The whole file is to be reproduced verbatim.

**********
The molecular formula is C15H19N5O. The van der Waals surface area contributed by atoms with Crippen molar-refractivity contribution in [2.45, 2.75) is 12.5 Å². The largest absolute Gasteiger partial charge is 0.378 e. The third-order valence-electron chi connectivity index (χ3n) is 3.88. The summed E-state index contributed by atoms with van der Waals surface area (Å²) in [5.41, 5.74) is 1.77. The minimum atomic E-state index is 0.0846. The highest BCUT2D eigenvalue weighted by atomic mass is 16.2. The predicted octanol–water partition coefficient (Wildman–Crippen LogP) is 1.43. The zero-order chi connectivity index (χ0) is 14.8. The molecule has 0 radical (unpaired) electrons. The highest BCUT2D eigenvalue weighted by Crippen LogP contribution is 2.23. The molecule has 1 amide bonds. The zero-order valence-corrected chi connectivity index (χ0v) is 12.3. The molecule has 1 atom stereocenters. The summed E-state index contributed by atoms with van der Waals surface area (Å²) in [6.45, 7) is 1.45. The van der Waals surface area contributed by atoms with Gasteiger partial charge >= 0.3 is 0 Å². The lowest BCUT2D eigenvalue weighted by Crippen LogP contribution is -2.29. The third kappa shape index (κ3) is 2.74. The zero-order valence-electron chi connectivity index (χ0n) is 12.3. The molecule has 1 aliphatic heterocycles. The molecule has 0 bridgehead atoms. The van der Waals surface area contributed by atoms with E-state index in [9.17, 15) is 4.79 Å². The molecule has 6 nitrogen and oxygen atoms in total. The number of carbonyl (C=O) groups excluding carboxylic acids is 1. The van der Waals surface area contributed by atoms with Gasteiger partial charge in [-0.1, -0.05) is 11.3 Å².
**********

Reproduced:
The molecular formula is C15H19N5O. The van der Waals surface area contributed by atoms with Crippen molar-refractivity contribution in [2.45, 2.75) is 12.5 Å². The largest absolute Gasteiger partial charge is 0.378 e. The third-order valence-electron chi connectivity index (χ3n) is 3.88. The summed E-state index contributed by atoms with van der Waals surface area (Å²) in [5.41, 5.74) is 1.77. The minimum atomic E-state index is 0.0846. The highest BCUT2D eigenvalue weighted by atomic mass is 16.2. The predicted octanol–water partition coefficient (Wildman–Crippen LogP) is 1.43. The zero-order chi connectivity index (χ0) is 14.8. The molecule has 0 radical (unpaired) electrons. The highest BCUT2D eigenvalue weighted by Crippen LogP contribution is 2.23. The molecule has 1 amide bonds. The zero-order valence-corrected chi connectivity index (χ0v) is 12.3. The molecule has 1 atom stereocenters. The summed E-state index contributed by atoms with van der Waals surface area (Å²) in [6.45, 7) is 1.45. The van der Waals surface area contributed by atoms with Gasteiger partial charge >= 0.3 is 0 Å². The lowest BCUT2D eigenvalue weighted by Crippen LogP contribution is -2.29. The third kappa shape index (κ3) is 2.74. The zero-order valence-electron chi connectivity index (χ0n) is 12.3. The molecule has 1 aliphatic heterocycles. The molecule has 0 bridgehead atoms. The van der Waals surface area contributed by atoms with E-state index in [9.17, 15) is 4.79 Å². The molecule has 6 nitrogen and oxygen atoms in total. The number of carbonyl (C=O) groups excluding carboxylic acids is 1. The van der Waals surface area contributed by atoms with Gasteiger partial charge in [-0.1, -0.05) is 11.3 Å².